Correspondingly in politics, democracy begins with citizens caring about one another and acting responsibly both for oneself and others. The mechanism by which this is achieved is The Public, through which the government provides resources that make private life and private enterprise possible: roads, bridges and sewers, public education, a justice system, clean water and air, pure food, systems for information, energy and transportation, and protection both for and from the corporate world. No one makes it on his or her own. Private life and private enterprise are not possible without The Public. Freedom does not exist without The Public.

Conservative morality fits the family of the strict father, who is the ultimate authority, defines right and wrong, and rules through punishment. Self-discipline to follow rules and avoid punishment makes one moral, which makes it a matter of individual responsibility alone. You are responsible for yourself and not anyone else, and no one else is responsible for you.

In conservative politics, democracy is seen as providing the maximal liberty to seek one’s self-interest without being responsible for the interests of others. The best people are those who are disciplined enough to be successful. Lack of success implies lack of discipline and character, which means you deserve your poverty. From this perspective, The Public is immoral, taking away incentives for greater discipline and personal success, and even standing in the way of maximizing private success. The truth that The Private depends upon The Public is hidden from this perspective. The Public is to be minimized or eliminated. To conservatives, it’s a moral issue.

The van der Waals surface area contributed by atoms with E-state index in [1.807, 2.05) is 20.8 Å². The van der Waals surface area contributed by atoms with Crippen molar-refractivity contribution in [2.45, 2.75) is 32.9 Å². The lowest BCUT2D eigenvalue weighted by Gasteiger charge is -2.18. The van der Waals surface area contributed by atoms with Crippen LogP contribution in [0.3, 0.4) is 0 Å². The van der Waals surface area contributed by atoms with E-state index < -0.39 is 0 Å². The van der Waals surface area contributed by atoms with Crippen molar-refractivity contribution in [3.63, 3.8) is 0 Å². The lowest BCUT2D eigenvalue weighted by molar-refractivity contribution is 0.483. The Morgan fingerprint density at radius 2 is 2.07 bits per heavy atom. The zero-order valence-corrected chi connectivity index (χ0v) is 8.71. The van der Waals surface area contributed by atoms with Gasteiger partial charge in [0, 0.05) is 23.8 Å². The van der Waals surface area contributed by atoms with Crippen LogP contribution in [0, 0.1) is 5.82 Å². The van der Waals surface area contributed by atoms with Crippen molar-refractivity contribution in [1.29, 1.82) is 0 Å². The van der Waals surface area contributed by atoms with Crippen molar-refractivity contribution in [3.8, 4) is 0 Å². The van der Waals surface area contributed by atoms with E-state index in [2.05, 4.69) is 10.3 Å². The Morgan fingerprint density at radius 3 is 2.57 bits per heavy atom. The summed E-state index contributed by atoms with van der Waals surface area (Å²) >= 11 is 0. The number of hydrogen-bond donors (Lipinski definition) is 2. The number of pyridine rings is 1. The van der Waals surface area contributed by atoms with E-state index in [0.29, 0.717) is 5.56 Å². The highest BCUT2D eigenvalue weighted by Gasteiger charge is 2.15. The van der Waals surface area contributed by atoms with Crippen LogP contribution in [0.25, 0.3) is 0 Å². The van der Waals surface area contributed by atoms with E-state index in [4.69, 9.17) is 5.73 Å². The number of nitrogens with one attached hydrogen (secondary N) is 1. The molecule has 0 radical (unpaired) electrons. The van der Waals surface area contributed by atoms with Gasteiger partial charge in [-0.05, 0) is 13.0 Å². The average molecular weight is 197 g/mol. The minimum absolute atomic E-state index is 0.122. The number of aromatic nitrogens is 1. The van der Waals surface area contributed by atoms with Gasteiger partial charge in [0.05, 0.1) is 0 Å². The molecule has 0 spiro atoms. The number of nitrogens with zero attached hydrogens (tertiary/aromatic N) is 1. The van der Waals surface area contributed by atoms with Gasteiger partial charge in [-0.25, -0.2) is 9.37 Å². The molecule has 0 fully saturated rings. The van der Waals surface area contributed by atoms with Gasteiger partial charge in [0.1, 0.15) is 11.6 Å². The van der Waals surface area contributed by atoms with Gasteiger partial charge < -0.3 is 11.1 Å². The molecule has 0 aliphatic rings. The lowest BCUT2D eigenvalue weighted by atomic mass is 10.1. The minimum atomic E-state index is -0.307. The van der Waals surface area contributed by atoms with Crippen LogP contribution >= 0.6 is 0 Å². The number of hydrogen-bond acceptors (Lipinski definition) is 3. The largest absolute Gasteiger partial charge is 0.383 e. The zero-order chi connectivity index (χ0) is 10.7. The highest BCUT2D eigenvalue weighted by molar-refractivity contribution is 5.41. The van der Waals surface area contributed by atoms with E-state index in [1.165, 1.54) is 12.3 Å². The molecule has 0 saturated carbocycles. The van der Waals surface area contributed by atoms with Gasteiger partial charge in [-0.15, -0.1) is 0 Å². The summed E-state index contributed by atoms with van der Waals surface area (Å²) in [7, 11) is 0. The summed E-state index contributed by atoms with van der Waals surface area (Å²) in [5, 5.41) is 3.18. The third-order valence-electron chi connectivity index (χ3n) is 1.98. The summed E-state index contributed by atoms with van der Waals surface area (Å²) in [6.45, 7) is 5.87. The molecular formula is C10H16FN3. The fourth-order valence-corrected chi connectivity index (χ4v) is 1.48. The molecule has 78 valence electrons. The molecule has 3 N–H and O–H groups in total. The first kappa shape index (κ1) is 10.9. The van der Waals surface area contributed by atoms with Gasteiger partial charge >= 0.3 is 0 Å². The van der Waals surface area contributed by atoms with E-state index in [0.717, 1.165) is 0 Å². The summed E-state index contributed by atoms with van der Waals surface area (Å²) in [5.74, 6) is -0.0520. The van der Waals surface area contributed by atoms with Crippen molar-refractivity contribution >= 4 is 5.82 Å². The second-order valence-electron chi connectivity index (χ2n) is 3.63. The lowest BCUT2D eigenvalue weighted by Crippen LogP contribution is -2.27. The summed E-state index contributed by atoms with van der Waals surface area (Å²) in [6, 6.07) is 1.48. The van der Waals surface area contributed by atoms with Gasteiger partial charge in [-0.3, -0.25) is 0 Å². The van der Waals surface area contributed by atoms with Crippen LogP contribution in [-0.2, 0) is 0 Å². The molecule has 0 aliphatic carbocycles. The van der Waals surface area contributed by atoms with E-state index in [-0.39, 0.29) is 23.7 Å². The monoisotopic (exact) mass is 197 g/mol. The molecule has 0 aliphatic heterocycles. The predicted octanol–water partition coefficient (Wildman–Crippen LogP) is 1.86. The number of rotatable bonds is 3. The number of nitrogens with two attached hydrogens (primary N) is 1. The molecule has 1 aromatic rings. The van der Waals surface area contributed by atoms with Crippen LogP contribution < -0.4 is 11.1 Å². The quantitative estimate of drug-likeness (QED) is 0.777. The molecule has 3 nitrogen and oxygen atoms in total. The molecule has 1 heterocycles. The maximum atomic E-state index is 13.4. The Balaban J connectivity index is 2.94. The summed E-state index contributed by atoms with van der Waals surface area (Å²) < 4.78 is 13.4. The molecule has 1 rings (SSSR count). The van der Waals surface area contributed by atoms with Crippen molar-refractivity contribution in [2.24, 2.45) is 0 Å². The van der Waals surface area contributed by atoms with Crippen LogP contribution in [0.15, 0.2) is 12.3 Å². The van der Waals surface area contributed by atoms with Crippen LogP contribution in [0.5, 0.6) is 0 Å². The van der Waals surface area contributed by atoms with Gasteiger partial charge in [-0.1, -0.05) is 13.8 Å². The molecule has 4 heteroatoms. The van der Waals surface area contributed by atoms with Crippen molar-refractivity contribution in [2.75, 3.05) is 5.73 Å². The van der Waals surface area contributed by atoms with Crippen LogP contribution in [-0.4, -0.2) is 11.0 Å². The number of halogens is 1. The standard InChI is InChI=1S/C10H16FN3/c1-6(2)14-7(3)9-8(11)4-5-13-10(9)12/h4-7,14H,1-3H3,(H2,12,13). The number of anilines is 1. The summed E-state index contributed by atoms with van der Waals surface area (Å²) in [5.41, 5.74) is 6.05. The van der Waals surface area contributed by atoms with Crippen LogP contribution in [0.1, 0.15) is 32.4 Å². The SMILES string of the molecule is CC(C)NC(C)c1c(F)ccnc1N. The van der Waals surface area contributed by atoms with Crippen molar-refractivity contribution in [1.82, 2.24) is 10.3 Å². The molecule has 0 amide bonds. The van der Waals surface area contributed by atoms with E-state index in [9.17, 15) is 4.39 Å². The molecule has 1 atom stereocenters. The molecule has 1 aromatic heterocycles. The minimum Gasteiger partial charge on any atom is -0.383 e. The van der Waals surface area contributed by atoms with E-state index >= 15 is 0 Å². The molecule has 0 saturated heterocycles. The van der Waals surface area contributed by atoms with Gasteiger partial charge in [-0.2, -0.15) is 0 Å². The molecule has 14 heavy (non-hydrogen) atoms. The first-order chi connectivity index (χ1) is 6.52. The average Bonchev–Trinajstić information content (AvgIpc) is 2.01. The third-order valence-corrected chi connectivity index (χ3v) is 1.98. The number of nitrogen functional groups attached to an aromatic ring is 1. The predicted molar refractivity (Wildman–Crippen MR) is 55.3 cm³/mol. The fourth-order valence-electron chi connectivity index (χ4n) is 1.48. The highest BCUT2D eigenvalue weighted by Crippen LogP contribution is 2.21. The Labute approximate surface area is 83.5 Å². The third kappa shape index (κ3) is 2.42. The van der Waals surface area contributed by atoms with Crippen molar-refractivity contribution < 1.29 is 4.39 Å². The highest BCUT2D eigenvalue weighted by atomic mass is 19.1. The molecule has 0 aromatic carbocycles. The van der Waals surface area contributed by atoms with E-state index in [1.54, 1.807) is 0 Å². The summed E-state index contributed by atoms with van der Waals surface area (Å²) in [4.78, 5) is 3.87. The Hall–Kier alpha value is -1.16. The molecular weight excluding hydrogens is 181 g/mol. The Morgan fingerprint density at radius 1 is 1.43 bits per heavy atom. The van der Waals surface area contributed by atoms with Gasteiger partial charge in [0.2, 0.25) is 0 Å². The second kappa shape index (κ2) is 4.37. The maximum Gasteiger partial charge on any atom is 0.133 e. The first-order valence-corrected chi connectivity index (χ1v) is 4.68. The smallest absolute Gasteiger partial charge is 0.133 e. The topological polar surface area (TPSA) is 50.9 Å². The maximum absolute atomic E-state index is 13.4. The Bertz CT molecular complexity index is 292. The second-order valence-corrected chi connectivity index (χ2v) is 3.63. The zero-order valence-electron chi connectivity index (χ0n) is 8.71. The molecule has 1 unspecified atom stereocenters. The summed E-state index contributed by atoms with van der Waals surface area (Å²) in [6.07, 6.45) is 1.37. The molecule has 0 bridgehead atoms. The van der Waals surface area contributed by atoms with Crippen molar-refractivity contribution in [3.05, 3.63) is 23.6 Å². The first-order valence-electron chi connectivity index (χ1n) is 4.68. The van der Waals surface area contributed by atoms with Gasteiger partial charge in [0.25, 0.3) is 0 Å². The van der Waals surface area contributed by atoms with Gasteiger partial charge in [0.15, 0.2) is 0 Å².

These conservative ideas at the moral level have been pushed since Ronald Reagan via an extensive communication system of think tanks, framing specialists, training institutes, booking agencies and media, funded by wealthy conservatives. Wealthy progressives have not funded progressive communication in the same way to bring progressive moral values into everyday public discourse. The result is that conservatives have managed to get their moral frames to dominate public discourse on virtually every issue.

In Wisconsin, much if not most progressive messaging fed conservative morality centered around individual, not social, responsibility. Unions were presented as serving self-interest – the self-interests of working people. Pensions were not presented as delayed earnings for work already done, but as “benefits” given for free as a result of union bargaining power. “Bargaining” means trying to get the best deal for your own self-interest. “Collective” denies individual responsibility. The right wing use of “union thugs” suggests gangs and the underworld – an immoral use of force. Strikes, to conservatives, are a form of blackmail. Strikebreaking, like the strict father’s requirement to punish rebellious children, is seen as a moral necessity. The successful corporate managers, being successful, are seen as moral. And since many working men have a strict father morality both at home an in their working life, they can be led to support conservative moral positions, even against their own financial interests.